K-State Research and Extension News
September 30, 2013
Share  Email the story

Building Resilience for Military Families


Photos and captions available

Operation Military Kids overnight camps allow for development, growth and overcoming hardships.

MANHATTAN, Kan. – Cutouts of foam hands in nearly every color and size displayed hand-written words such as laughter, love, positivity and sacrifice. The hands, joined together, created a tree-like piece of art that 18 people from three military families used to define their resilience and how they have been able to the overcome challenges together.

Art was one of the many hands-on activities for participants of the Kansas Operation Military Kids (OMK) “Purple on the Prairie” family camp, hosted Aug. 17-18 at the Rock Springs 4-H Center, south of Junction City. The camp was part of the OMK effort, formed as a national support system to help military families and made possible by grants from the U.S. Department of Defense (DOD) and U.S. Department of Agriculture (USDA).

Elaine Johannes is the Kansas OMK director, as well as associate professor and extension specialist in youth development for the School of Family Studies and Human Services at Kansas State University. She said K-State Research and Extension has competed well for funding to be able to evolve the OMK program in Kansas for the past 10 years.

“In that 10 years, we created really strong supports and partnerships with the National Guard, both Army and Air, with our (extension) installations, and with our civilian organizations like the American Red Cross, American Legion, and Boys and Girls Clubs,” Johannes said.  

With an added research component, which allows for interviewing and feedback from OMK activity participants, Johannes said the program has become a “beautiful story” of researchers and extension professionals working together to help military families identify their struggles, become stronger individuals, help one another and build resilience.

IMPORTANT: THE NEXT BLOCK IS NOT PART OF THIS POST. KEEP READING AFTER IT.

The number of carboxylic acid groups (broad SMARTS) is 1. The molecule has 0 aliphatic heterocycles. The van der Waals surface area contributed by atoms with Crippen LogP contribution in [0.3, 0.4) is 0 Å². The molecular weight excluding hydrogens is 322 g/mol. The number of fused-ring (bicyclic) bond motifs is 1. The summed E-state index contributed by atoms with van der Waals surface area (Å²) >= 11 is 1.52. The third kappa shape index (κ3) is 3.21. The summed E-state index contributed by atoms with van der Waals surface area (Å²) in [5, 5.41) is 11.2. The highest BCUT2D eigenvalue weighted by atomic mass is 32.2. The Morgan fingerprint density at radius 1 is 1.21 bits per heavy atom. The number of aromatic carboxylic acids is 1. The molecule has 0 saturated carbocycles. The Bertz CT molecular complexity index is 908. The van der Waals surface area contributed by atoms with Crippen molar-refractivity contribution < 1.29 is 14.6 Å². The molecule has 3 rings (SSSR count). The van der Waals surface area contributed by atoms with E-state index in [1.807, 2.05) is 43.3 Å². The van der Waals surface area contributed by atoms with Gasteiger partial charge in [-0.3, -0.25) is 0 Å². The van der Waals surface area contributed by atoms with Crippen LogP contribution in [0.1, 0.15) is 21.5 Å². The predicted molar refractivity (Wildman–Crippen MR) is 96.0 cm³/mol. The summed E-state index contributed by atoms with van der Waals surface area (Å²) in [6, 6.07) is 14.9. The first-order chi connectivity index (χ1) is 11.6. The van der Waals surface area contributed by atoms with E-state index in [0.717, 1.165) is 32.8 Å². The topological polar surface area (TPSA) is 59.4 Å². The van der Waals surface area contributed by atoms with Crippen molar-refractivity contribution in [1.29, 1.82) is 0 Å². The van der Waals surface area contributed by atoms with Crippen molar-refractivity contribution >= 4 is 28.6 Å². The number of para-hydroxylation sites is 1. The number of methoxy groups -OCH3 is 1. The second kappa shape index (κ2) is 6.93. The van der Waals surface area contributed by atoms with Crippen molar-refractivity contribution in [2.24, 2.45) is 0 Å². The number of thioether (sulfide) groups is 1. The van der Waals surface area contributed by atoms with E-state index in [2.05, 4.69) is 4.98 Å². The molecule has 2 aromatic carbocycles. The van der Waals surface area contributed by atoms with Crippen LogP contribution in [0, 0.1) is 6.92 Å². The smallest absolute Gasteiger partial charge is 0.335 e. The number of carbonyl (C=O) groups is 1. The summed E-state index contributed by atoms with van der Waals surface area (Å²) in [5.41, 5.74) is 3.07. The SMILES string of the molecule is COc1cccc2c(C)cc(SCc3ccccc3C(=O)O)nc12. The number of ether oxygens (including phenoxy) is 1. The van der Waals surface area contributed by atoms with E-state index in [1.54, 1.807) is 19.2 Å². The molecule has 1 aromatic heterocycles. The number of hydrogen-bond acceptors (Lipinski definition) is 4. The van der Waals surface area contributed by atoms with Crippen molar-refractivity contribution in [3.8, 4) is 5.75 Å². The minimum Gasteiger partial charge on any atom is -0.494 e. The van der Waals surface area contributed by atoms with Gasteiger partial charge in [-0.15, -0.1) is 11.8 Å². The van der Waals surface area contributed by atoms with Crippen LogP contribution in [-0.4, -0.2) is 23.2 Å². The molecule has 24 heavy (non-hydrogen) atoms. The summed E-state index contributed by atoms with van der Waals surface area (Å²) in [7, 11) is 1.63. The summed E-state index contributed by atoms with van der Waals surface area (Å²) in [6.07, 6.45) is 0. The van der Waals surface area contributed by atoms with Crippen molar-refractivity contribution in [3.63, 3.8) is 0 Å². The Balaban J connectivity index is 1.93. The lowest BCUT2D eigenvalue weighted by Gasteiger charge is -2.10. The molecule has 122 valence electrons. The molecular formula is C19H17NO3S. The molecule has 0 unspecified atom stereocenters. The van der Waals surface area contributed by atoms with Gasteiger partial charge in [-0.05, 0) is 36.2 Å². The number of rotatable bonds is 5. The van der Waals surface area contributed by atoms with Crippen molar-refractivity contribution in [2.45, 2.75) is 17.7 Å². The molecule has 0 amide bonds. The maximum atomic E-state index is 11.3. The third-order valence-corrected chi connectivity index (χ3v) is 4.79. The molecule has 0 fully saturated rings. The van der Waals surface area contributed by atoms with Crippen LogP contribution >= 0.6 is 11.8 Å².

Some of the OMK grants Kansas receives allow 4-H clubs and extension agents throughout the state to work locally with families at McConnell Air Force base, Fort Leavenworth and Fort Riley. Although OMK day camps have occurred in the past, the family camp was the first OMK overnight camp organized in Kansas. Johannes said from the prior day camps and talking with parents and their children, she knew a more intimate all-girls teen camp was needed. The “Express Yourself” all-girls camp for military-connected girls ages 11-17, will take place Oct. 12-13 at Rock Springs.

“The ‘Express Yourself’ camp was first designated as a teen camp in early August,” said Jackie Cox, OMK camp coordinator. “That camp wasn’t able to happen due to not much participation. Specifically, we’re targeting middle school girls, their moms, mentors, as well as their sisters.”

The focus of the all-girls camp, Johannes said, is to create an opportunity to build communication between teens and their families and allow them to reflect on their resilience. This is done through projects, similar to 4-H projects, in photography, arts, health, physical activity, and science, technology, engineering and mathematics, or STEM—a current emphasized educational area in the United States.